In contrast to the uncertainty surrounding Mousavi, the Mujahadeen and the NCRI have obviously and unambiguously changed. They renounced violence in 1991, they're now both in favour of a democratic, secular and "nuclear free" Iran. The NCRI has been changed by the uprising, too. Only weeks ago, the NCRI had set itself at odds with the rest of the Iranian pro-democracy movement by calling for a boycott of the farcical June 12 elections. Now, the NCRI is on board with the movement's consensus: Nullify the election and bring in the UN to oversee a proper one, conducted according to democratic norms.

Soona Samsami, executive director of the Women’s Freedom Forum in Washington, D.C. and the NCRI’s unofficial North American interlocutor, says that just as the Iranian pro-democracy movement has evolved, so has the NCRI.

"The Iranian political landscape has completely changed,” she told me last week. “It is completely different, and it will never be the same again.”

Meanwhile, some useful reading:

Billy Wharton exposes Ahmadenijad as an enemy of Iranian workers in Selling Iran: Ahmadinejad, Privatization And A Bus Driver Who Said No. In Pincipia Dialectica, proper leftists confront Iranian propagandist George Galloway, and a broadside adequately explained by its headline: Trad-Marxist Goons Give Ahmadinejad Full-Spectrum Support. More evidence of a Left that hasn't lost its damn mind comes from Dave Osler in The Eighteenth Brumaire of Mahmoud Ahmadinejad, and from Max Dunbar at Shiraz Socialist: How The Light Gets In.

Tracking events in Iran with reports and analysis: The Rise of the Iranian People, also Iranian Freedom.

For the miraculous spectacle of a risen people in the language it demands, a letter to the world from Saeed Valadbeygi in Tehran, at Revolutionary Road:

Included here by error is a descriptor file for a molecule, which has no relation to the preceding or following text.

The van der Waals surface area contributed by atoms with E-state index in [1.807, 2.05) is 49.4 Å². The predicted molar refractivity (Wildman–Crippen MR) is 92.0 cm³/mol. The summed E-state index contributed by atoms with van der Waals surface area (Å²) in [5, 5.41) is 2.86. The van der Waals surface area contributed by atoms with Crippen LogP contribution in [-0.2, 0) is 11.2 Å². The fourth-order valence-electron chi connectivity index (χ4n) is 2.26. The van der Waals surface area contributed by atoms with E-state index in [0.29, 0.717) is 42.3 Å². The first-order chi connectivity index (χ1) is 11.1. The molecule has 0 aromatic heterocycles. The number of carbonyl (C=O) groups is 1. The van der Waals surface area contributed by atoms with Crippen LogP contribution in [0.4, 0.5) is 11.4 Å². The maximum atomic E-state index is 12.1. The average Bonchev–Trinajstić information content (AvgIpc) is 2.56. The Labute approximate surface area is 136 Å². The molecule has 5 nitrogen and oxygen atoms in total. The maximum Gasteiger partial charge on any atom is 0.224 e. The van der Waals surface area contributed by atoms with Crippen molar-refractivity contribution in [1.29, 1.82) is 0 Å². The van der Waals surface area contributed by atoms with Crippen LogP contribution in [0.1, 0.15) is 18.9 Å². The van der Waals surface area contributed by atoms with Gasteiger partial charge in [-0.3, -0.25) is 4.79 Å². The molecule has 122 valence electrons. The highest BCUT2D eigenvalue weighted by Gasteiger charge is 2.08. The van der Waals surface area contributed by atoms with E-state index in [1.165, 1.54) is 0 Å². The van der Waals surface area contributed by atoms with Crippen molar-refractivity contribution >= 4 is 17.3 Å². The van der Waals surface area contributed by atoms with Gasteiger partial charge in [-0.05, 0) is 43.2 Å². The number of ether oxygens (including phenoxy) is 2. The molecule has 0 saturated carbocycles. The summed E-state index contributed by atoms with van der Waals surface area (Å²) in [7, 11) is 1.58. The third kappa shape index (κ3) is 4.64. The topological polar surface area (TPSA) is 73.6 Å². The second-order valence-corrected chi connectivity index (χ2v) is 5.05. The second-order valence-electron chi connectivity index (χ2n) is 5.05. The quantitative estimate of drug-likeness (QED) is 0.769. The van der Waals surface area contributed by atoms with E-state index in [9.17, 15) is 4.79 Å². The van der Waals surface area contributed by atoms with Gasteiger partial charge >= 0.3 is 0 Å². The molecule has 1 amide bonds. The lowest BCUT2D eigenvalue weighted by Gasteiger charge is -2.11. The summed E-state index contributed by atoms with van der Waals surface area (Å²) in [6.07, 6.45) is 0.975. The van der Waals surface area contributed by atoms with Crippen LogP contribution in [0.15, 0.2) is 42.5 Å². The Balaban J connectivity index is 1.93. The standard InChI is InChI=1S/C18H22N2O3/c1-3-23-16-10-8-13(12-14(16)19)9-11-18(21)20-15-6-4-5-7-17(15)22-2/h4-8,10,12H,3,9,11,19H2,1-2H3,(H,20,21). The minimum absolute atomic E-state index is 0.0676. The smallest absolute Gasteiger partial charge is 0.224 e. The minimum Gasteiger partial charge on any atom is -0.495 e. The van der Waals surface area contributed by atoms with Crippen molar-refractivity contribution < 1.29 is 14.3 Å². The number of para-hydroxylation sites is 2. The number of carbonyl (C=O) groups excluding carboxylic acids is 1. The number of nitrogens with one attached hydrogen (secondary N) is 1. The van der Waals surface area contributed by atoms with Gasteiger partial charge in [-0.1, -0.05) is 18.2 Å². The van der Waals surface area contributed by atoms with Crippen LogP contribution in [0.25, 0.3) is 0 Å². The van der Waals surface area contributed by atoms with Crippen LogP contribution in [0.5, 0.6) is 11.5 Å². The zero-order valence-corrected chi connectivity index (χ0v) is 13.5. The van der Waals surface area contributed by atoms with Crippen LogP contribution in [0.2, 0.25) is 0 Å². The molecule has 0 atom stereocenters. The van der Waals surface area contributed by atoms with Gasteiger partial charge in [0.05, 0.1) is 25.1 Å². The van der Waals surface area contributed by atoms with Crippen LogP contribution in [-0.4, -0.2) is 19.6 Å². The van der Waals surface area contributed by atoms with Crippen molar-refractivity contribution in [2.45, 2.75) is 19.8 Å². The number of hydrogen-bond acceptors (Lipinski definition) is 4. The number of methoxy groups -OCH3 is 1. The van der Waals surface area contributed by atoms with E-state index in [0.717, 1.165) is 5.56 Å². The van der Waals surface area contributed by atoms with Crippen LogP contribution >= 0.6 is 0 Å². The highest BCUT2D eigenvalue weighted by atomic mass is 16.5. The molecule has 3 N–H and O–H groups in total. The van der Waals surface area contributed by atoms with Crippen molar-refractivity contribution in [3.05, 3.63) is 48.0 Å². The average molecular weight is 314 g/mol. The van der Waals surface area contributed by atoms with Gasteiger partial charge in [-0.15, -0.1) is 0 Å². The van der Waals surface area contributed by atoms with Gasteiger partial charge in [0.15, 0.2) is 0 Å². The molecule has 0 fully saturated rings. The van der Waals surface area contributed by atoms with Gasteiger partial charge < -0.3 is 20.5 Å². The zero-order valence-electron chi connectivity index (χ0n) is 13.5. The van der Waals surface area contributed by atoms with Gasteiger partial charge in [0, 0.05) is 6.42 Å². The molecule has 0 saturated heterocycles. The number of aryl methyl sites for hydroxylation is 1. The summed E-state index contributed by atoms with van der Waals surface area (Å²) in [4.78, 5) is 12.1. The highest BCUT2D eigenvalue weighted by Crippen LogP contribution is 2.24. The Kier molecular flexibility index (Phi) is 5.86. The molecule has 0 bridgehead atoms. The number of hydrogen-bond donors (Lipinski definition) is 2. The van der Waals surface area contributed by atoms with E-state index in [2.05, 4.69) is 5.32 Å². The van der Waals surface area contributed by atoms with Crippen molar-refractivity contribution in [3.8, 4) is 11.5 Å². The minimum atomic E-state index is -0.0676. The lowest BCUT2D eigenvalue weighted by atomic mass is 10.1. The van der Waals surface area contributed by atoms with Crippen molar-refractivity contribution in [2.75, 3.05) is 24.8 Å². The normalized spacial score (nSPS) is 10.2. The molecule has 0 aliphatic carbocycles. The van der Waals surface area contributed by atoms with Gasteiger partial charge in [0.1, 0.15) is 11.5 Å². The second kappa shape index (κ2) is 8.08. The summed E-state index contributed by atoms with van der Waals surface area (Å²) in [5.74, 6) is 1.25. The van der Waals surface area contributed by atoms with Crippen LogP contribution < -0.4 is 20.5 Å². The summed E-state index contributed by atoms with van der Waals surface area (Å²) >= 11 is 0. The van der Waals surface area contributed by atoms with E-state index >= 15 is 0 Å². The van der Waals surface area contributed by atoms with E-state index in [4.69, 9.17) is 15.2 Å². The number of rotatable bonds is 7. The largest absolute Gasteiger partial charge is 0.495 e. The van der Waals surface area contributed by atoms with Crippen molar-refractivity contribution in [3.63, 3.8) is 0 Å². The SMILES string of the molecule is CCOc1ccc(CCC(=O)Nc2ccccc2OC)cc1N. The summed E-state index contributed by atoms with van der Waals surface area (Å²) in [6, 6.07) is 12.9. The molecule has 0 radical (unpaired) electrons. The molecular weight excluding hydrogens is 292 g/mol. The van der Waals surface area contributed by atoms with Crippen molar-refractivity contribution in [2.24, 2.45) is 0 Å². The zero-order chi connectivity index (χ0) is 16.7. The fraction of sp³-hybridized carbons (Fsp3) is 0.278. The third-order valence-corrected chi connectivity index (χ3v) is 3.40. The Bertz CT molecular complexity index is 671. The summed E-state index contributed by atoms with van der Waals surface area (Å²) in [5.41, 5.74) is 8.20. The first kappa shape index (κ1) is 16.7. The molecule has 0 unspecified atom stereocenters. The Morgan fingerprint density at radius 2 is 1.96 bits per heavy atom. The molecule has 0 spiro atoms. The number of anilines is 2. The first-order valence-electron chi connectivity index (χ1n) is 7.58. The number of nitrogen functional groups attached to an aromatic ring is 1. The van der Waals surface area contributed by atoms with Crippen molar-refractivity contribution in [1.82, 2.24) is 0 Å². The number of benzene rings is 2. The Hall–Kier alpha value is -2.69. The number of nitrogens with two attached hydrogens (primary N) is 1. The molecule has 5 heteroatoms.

I am writing this letter on behalf of a starred (prohibited from studying) PhD student.
I am writing this letter on behalf of a flogged worker on first of May.
I am writing this letter on behalf of a sentenced to death teenager.
I am writing this letter on behalf of a sentenced to death by stone woman.
I am writing this letter on behalf of Saeed Valadbeygi. . .

Monday, June 29, 2009

One world is busy being born. Another’s busy dying. The uprising changes everything.

My Tyee column today takes a look at the prospects for solidarity with the Iranian uprising in the context of deeply reactionary currents in Left politics, and the implications for a profoundly hopeful politics of internationalism and unity. I'll have more tomorrow, and I'll link to it from here (UPDATE: It's in the National Post today with the headline Tehran's Worst Nightmare. More background here).

(NB More on the stupefaction on the Left, noticed from a decidely left-wing point of view: "The voices that we hear today from part of the Left are tragically reactionary. Siding with religious fundamentalists with the wrong assumptions that they are anti-imperialists and anti-capitalists, is aligning with the most reactionary forces of history. This is a reactionary left, different from the progressive left which has always been on the side of the forces of progress." Here.)

What's dying is a cynical "anti-imperialist" politics that divides the world into two camps, with American-Israeli imperialists on one side and a "resistance" of plucky Islamists on the other. It a politics that divides the world's workers against themselves, and absurdly situates the brutal, antisemitic despot Mahmoud Ahmadinejad in the same camp where the western "Left" pitches its tent.

What's busy being born is a new kind of politics, informed by the best and bravest traditions of the Left, but enlivened by its own "post-ideological" underpinnings. The students, workers, feminists and liberals of Iran are leading the way, learning as they go. The pro-democracy movement is practically leaderless. It's now taken on a life of its own.

The uprising changes everything. Not just in Iran. But in Afghanistan, Lebanon, Palestine, Europe, North America, everywhere.

Here are some friends: